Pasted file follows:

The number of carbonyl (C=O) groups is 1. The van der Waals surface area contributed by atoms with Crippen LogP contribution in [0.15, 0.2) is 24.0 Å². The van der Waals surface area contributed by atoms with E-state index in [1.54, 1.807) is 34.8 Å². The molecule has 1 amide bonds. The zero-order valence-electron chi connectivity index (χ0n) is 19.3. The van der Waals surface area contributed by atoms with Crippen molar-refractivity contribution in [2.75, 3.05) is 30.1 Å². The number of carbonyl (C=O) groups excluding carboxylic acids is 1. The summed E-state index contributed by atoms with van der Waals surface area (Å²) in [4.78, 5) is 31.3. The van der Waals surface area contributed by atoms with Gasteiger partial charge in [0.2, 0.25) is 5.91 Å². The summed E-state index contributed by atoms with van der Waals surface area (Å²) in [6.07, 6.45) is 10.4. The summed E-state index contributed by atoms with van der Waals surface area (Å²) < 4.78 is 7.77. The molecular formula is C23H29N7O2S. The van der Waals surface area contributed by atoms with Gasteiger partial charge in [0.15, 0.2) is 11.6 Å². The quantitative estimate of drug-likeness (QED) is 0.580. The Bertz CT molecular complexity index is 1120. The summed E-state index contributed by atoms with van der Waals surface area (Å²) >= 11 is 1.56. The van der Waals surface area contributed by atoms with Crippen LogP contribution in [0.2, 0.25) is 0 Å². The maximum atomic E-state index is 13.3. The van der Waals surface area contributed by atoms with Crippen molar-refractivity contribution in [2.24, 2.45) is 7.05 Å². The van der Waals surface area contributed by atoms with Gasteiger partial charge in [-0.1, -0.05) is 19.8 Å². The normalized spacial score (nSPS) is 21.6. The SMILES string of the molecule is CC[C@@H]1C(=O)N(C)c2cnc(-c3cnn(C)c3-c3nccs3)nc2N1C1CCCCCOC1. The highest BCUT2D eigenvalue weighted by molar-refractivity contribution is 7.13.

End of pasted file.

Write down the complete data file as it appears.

The number of carbonyl (C=O) groups is 1. The van der Waals surface area contributed by atoms with Crippen LogP contribution in [0.15, 0.2) is 24.0 Å². The van der Waals surface area contributed by atoms with E-state index in [1.54, 1.807) is 34.8 Å². The molecule has 1 amide bonds. The zero-order valence-electron chi connectivity index (χ0n) is 19.3. The van der Waals surface area contributed by atoms with Crippen molar-refractivity contribution in [2.75, 3.05) is 30.1 Å². The number of carbonyl (C=O) groups excluding carboxylic acids is 1. The summed E-state index contributed by atoms with van der Waals surface area (Å²) in [4.78, 5) is 31.3. The van der Waals surface area contributed by atoms with Gasteiger partial charge in [0.2, 0.25) is 5.91 Å². The summed E-state index contributed by atoms with van der Waals surface area (Å²) in [6.07, 6.45) is 10.4. The summed E-state index contributed by atoms with van der Waals surface area (Å²) < 4.78 is 7.77. The molecular formula is C23H29N7O2S. The van der Waals surface area contributed by atoms with Gasteiger partial charge in [0.15, 0.2) is 11.6 Å². The quantitative estimate of drug-likeness (QED) is 0.580. The Bertz CT molecular complexity index is 1120. The summed E-state index contributed by atoms with van der Waals surface area (Å²) >= 11 is 1.56. The van der Waals surface area contributed by atoms with Crippen LogP contribution in [0.2, 0.25) is 0 Å². The maximum atomic E-state index is 13.3. The van der Waals surface area contributed by atoms with Crippen molar-refractivity contribution in [2.24, 2.45) is 7.05 Å². The van der Waals surface area contributed by atoms with Gasteiger partial charge in [-0.1, -0.05) is 19.8 Å². The normalized spacial score (nSPS) is 21.6. The SMILES string of the molecule is CC[C@@H]1C(=O)N(C)c2cnc(-c3cnn(C)c3-c3nccs3)nc2N1C1CCCCCOC1. The highest BCUT2D eigenvalue weighted by molar-refractivity contribution is 7.13.